Guidelines for best infant feeding practice in Ireland recommend that foods given during the first year of life should be plain, with minimal added sugar, fat or salt(1). A 2011 survey of commercially available baby foods (targeting infants <12 months) found that 15% were inappropriate due to levels of added fat, sugar or salt and a lack of essential nutrients(2). The aim of this study was to examine ‘baby foods’ marketed in Ireland in 2017 and assess if market trends are more in line with best practice recommendations, compared with baby foods available in 2011.
A comprehensive survey of commercially available baby foods marketed in Ireland was conducted between August and November 2017, using methods similar to those of the 2011 survey(2). Data collected included product name, brand, targeted age group (months), meal type, portion size, presence of gluten and nutritional information per 100 g. In addition, the presence of nutrition and health claims and saturated fat content was collected in 2017. Baby foods primarily based on cereal, milk or fruit were deemed appropriate. All other baby foods were compared, in terms of their fat, saturated fat and sugar content, with best versions (e.g. reduced fat or sugar) of adult foods. Baby foods that matched adult foods which are not recommended for healthy eating (e.g. biscuits, crisps) were categorised as inappropriate. All baby foods were classified into meal types and compared with those available in 2011 in terms of their nutritional content (see table below).
Values are presented as Median (Minimum-Maximum). The differences between baby foods available in 2011 and 2017 were assessed using Mann-Whitney U Test where significance is denoted as *p < 0·05, **p < 0·01
In 2017, 481 baby foods were identified compared with 441 in 2011. As shown in table above, there was an overall tendency for baby foods to be significantly lower in salt and have a reduced sugar content, particularly drinks. In 2017 compared with 2011, a 74% reduction in drinks (p < 0·001) and a 72% increase in the number of snacks (p < 0·001) was observed. Among snacks (n174), the majority (74%) were assessed as inappropriate mainly due to the large number of biscuits (n15) and crisps (n19) available. The majority (76%) of baby crisps were found to be higher in saturated fat compared with adult ‘reduced fat’ crisps, while 67% of baby biscuits were higher in sugar than plain digestive biscuits. In 2017 vs. 2011, a significantly higher proportion of baby foods available on the Irish market were deemed to be inappropriate (25% vs. 15%). A 51% increase in the number of breakfast cereals was observed in 2017 vs. 2011 – almost half (48%), were deemed to be inappropriate due to high levels of added sugar. The proportions of appropriate and inappropriate baby foods bearing claims were comparable.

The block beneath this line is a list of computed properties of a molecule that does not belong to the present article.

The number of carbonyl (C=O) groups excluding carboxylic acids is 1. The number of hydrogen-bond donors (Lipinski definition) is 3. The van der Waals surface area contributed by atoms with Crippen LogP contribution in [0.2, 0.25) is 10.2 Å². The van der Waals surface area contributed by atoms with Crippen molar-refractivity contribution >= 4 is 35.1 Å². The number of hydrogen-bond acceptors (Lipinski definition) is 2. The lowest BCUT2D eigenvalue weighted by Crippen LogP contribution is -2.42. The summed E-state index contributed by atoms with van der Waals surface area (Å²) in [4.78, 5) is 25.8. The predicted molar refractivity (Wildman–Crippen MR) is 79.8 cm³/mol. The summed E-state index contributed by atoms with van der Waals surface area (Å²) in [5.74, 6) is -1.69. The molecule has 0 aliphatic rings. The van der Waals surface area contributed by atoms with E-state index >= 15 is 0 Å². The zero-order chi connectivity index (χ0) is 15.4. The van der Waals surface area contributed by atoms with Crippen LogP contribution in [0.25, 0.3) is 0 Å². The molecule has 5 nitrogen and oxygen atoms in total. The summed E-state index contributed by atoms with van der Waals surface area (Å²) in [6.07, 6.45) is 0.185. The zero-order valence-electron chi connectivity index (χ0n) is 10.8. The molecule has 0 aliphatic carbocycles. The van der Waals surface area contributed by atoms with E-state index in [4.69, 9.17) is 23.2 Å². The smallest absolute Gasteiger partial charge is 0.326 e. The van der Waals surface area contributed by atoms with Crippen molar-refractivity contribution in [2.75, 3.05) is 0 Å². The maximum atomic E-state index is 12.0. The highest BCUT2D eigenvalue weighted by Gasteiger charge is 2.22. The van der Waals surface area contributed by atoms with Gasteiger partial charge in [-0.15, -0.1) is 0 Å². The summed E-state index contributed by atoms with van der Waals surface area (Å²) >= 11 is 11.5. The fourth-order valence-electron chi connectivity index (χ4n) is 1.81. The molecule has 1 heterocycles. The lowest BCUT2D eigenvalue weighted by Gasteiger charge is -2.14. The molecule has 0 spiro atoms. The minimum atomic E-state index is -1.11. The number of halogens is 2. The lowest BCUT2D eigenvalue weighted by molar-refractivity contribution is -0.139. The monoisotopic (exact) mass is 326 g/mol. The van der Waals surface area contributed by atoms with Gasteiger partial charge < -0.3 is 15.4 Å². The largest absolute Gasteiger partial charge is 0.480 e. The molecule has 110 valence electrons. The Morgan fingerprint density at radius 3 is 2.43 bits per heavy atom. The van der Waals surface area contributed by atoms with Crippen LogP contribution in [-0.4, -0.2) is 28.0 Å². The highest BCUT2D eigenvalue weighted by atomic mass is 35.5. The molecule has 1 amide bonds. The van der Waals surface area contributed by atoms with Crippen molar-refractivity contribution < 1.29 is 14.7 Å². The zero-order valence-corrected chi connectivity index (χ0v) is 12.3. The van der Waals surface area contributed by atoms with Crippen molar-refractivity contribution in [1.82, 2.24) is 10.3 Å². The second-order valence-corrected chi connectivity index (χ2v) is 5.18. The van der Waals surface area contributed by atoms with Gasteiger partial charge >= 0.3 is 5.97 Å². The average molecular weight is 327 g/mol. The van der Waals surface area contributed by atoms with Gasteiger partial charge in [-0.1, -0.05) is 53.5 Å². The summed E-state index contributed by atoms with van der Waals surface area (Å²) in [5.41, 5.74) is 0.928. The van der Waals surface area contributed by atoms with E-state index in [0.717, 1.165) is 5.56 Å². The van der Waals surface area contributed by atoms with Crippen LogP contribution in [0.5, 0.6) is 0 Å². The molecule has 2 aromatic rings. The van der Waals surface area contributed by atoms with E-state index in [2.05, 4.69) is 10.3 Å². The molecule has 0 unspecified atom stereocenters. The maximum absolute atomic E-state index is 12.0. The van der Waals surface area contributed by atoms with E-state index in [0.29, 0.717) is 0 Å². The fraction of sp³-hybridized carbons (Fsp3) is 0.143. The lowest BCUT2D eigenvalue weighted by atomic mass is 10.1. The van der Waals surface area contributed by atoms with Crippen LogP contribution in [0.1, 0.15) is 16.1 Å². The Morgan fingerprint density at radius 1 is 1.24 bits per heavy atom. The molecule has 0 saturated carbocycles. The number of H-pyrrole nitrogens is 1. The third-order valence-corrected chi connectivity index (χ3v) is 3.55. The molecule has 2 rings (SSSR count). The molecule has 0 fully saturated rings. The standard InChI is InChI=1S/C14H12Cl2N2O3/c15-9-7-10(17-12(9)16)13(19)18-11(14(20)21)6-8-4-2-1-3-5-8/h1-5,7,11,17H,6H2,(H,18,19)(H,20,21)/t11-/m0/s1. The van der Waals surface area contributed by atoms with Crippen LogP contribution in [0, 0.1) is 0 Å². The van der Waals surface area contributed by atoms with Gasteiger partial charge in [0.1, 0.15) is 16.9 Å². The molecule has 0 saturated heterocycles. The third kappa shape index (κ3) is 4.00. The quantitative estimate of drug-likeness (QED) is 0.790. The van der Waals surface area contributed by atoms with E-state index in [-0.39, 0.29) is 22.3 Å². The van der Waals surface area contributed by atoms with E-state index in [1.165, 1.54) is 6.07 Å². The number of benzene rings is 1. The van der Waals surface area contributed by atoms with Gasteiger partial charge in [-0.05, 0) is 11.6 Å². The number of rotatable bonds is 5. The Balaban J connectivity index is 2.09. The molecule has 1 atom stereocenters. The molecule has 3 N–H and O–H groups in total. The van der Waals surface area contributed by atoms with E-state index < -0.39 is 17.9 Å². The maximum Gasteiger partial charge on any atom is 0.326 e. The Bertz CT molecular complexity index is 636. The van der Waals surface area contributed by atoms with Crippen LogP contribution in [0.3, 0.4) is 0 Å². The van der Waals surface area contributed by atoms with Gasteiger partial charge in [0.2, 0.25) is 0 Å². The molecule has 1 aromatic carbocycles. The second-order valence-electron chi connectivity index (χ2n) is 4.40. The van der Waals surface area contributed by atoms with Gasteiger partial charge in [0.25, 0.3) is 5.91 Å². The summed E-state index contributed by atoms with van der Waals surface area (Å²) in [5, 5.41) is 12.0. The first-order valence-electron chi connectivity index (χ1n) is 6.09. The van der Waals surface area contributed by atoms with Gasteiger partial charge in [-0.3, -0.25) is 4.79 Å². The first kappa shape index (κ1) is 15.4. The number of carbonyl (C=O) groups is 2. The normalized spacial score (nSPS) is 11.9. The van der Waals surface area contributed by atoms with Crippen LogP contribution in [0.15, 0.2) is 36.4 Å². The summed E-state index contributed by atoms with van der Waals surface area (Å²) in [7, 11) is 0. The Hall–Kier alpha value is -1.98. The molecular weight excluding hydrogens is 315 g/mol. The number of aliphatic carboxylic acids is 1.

While some improvements in baby foods marketed in Ireland in 2017 compared with 2011 were evident (e.g. reduced salt, higher fibre), there was an overall increase in baby foods deemed to be inappropriate. The increasing trend of sugary breakfast cereals and inappropriate snacks (e.g. crisps and biscuits) available as baby foods is worrying. This study informs work at EU level revising legislation regulating baby foods. Parents and caregivers need guidance when choosing baby foods, as some may not be as innocent as they look.